Informal Supervisory Social Control Strategies

Bruce Fortado
  • Journal of Management Studies, March 1994, Wiley
  • DOI: 10.1111/j.1467-6486.1994.tb00774.x

Informally Exerting Managerial Control

What is it about?

Eight case examples of managers informally exerting control from the U.S. are described. These findings were compared to the prior literature dealing with formal control measures. Aspects of these informal methods violated virtually all of the conventional prescriptive wisdom. Prior research on negotiated social orders, status degradation, labeling and stigmatization, however, proved to be highly related to the contents of these case examples.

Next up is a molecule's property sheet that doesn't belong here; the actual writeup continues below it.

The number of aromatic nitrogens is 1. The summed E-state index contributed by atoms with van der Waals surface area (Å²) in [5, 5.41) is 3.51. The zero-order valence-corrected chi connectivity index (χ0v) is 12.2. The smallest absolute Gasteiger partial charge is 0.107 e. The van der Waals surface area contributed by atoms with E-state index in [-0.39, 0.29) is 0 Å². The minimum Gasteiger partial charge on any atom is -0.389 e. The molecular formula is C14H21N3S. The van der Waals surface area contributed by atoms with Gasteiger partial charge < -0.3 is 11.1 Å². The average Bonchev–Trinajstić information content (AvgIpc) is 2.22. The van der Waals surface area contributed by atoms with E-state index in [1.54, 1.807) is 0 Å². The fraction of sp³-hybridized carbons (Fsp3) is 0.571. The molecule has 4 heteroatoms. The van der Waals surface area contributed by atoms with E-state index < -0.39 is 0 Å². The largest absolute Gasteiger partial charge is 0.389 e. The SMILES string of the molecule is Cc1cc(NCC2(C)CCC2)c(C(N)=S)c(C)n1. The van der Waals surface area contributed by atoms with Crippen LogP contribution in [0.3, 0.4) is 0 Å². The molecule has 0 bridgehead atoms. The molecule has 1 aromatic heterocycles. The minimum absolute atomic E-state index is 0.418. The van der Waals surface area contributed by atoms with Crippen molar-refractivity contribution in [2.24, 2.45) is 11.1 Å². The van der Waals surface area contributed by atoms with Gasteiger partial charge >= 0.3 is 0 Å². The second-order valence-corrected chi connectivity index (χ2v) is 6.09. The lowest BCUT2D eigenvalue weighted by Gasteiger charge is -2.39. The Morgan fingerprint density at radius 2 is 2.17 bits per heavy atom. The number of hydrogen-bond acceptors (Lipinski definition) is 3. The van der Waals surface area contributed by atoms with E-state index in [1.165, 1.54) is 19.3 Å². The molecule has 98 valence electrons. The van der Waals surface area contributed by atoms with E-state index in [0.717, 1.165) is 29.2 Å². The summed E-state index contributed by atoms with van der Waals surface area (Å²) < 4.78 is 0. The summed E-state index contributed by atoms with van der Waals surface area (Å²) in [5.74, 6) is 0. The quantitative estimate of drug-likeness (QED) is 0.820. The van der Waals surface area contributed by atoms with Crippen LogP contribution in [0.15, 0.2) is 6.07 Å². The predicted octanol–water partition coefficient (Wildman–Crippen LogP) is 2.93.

Why is it important?

Informal supervisory control measures were clearly evident in these cases. Since the informal means managers employ can have both complementary and contradictory aspects relative to the formal means employed, they deserve careful study. This field study examined deviant behavior from the perspective of the controllers. This is quite different from prior studies that examined the reactions of those who were on the receiving end of control measures.

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The following have contributed to this page: Professor Fortado Bruce